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The Old Pottery

Lindale - Nr Newby Bridge And Cartmel

Key Information

Sleeps:3

Star Rating:VE 4 Star

Changeover:Friday

Pets:No Pets

Other: Wi-Fi Broadband

See Also - Millers Loft  

Easy Access For Cartmel Races

Things To Do While Staying At The Old Pottery

Our Explore More Pages showcase the best along with some of the lesser-known attractions of the Lake District. We want you to get the most from your experience whilst staying in this unique area by highlighting some of our favourite places, along with those of the owners and our friends most loved walks and attractions.

Some days you may wish to stay close to home, on others, set off and visit further away landscapes. Here are just a few of the magnificent places we love, both near and far, always remembering that nowhere is more than a hour to and hour and a quarter drive away, and the journey through the landscape is always part of the days enjoyment.

We would also love to hear about you memorable moments so we can share it with others. 
Either email or post us on Facebook, Google+ or twitter or even send a post card.

Exploring the area near The Old Pottery

Eggerslack Wood & Hampsfell

This delightful walk is virtually on your doorstep, and where Clare walks our dogs each week.

Best approached from Grange over Sands, taking the narrow lane behind the library, you will spot the regulars parking place. The woodland is a tranquil place, with cool glades of native trees, abundant wildlife and undergrowth of holly, ivy and ferns. Come spring the floor is carpeted with bluebells, anemone, celandine and wild garlic, where the only sound is of the birds and the occasional drum roll of a woodpecker.

The northern boundary of the woods is the gateway onto Hampsfell. A geological marvel, this is one of the finest Limestone Pavements in the UK. As you climb the slopes to the summit the view is panoramic, out across the Morecambe Sands and around to the Cumbrian Mountains.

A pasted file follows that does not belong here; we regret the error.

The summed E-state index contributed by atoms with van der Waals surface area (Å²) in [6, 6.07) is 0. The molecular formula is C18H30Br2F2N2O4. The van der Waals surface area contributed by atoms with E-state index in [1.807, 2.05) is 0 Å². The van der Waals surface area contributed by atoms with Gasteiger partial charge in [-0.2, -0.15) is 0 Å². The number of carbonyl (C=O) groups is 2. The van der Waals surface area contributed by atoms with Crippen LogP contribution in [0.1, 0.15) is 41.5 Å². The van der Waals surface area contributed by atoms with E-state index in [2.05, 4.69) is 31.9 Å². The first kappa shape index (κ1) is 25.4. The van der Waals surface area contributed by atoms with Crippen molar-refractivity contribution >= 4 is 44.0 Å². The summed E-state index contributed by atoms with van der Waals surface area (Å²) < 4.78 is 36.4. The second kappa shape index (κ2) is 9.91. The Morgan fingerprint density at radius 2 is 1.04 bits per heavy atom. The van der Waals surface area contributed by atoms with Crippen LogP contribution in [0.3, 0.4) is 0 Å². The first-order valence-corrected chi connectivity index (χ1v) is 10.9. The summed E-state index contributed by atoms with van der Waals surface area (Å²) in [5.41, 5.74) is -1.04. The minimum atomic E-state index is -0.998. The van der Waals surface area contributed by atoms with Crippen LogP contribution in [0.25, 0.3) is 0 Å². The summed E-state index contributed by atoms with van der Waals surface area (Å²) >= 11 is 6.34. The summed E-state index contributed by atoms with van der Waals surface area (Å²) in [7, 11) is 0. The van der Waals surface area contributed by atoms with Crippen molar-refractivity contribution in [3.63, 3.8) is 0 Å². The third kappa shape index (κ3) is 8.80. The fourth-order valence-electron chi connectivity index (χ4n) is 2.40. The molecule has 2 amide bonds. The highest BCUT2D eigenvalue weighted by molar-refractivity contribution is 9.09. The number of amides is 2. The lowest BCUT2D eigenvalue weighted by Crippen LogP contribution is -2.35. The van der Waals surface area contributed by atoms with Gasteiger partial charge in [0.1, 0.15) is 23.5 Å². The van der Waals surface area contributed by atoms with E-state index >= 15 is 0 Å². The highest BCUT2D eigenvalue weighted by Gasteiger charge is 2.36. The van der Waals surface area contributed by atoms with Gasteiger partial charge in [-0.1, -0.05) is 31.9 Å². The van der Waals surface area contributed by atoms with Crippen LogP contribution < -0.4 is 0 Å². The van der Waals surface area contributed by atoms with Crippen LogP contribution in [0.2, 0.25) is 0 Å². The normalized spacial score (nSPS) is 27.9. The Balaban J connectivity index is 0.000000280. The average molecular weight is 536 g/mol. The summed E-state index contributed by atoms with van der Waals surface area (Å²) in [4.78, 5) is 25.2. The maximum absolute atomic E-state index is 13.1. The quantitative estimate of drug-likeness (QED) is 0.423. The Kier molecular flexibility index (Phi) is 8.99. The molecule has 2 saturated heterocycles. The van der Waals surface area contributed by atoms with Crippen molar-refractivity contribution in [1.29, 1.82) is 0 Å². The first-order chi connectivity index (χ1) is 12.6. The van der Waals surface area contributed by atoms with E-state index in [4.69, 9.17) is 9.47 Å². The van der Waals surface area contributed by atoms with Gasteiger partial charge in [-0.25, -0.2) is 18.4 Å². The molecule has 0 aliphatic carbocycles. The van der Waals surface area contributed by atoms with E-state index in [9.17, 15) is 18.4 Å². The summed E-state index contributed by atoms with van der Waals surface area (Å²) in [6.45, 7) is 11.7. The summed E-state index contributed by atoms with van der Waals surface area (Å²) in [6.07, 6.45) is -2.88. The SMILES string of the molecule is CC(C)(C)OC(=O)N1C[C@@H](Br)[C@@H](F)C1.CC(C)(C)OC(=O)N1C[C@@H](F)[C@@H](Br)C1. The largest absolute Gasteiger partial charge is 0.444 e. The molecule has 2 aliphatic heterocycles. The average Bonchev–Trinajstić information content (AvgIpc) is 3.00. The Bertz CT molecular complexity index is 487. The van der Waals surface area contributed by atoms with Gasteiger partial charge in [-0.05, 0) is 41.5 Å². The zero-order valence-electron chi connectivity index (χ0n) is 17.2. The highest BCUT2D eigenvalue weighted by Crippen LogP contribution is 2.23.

The highest point of the fell is just over 300m, and is marked by an old stone Hospice, with its stone seats, little fireplace, and the flat roof with an unusual summit viewfinder. It was built in 1846 on the old ancient route to the priory, where it still offers shelter to travelers. 

 


Cartmel

If you are staying in or near Cartmel then prepare to eat! Apart from being the prettiest village in the Lake District, with stunningly beautiful architecture, it has the most delicious food you will find anywhere. Simon Rogan's L'Enclume has featured on TV, has a Michelin Star and has just toppled Heston’s Fat Duck as the Good Food Guides Numero Uno eatery. Next we have Rogan’s more casual Rogan & Company, I think just as nice but half the price. Then there are the four pubs, I like them all, all serving local ales and decent pub grub. So there you are - if you love dining this is the place for you.


Arnside Morecambe Bay Walk

Not many will know this walk as it lies on the southern shores of the Morecambe Bay. The drive is easy, via Levens, down to Milnthorpe and round to Arnside. You start from the pier and simply follow the shoreline for as far as you fancy. Rock pools, limestone cliffs, wooded headland and miles and miles of shimmering sand, with a view back to the Cumbrian Mountains.

NOTE

The sands are dangerous as they are magnificent, and only the shrimp fishermen and the sands guides venture out from the shoreline with their tractors. For us mere mortals it is enough to wonder at the seemingly never ending miles of shimmering silver sand, the birdlife and to thrill as the tide with its bore rushes in on its twice daily cycle.